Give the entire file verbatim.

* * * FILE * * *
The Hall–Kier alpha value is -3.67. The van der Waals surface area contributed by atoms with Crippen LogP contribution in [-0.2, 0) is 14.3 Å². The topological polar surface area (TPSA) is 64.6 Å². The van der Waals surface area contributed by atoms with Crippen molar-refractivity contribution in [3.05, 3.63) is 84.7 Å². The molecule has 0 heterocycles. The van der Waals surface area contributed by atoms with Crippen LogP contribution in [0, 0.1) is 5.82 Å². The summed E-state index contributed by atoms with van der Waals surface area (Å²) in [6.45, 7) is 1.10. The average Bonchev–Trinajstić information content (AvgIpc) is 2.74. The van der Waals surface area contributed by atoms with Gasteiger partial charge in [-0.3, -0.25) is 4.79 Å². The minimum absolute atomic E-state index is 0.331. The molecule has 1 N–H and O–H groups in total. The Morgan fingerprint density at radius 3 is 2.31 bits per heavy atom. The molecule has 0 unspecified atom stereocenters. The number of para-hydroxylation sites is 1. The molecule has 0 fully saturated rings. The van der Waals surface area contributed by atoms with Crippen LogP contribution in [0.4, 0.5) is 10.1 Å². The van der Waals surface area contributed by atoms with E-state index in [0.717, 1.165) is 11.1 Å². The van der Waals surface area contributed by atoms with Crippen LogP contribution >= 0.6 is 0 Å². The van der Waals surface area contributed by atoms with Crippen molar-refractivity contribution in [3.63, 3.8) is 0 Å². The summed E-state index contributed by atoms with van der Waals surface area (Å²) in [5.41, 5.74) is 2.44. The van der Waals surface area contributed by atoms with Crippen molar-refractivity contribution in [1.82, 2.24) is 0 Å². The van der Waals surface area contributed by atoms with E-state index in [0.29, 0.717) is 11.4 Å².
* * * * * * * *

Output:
The Hall–Kier alpha value is -3.67. The van der Waals surface area contributed by atoms with Crippen LogP contribution in [-0.2, 0) is 14.3 Å². The topological polar surface area (TPSA) is 64.6 Å². The van der Waals surface area contributed by atoms with Crippen molar-refractivity contribution in [3.05, 3.63) is 84.7 Å². The molecule has 0 heterocycles. The van der Waals surface area contributed by atoms with Crippen LogP contribution in [0, 0.1) is 5.82 Å². The summed E-state index contributed by atoms with van der Waals surface area (Å²) in [6.45, 7) is 1.10. The average Bonchev–Trinajstić information content (AvgIpc) is 2.74. The van der Waals surface area contributed by atoms with Gasteiger partial charge in [-0.3, -0.25) is 4.79 Å². The minimum absolute atomic E-state index is 0.331. The molecule has 1 N–H and O–H groups in total. The Morgan fingerprint density at radius 3 is 2.31 bits per heavy atom. The molecule has 0 unspecified atom stereocenters. The number of para-hydroxylation sites is 1. The molecule has 0 fully saturated rings. The van der Waals surface area contributed by atoms with Crippen LogP contribution in [0.4, 0.5) is 10.1 Å². The van der Waals surface area contributed by atoms with E-state index in [0.717, 1.165) is 11.1 Å². The van der Waals surface area contributed by atoms with Crippen LogP contribution >= 0.6 is 0 Å². The van der Waals surface area contributed by atoms with Crippen molar-refractivity contribution in [3.63, 3.8) is 0 Å². The summed E-state index contributed by atoms with van der Waals surface area (Å²) in [5.41, 5.74) is 2.44. The van der Waals surface area contributed by atoms with Crippen molar-refractivity contribution in [1.82, 2.24) is 0 Å². The van der Waals surface area contributed by atoms with E-state index in [0.29, 0.717) is 11.4 Å².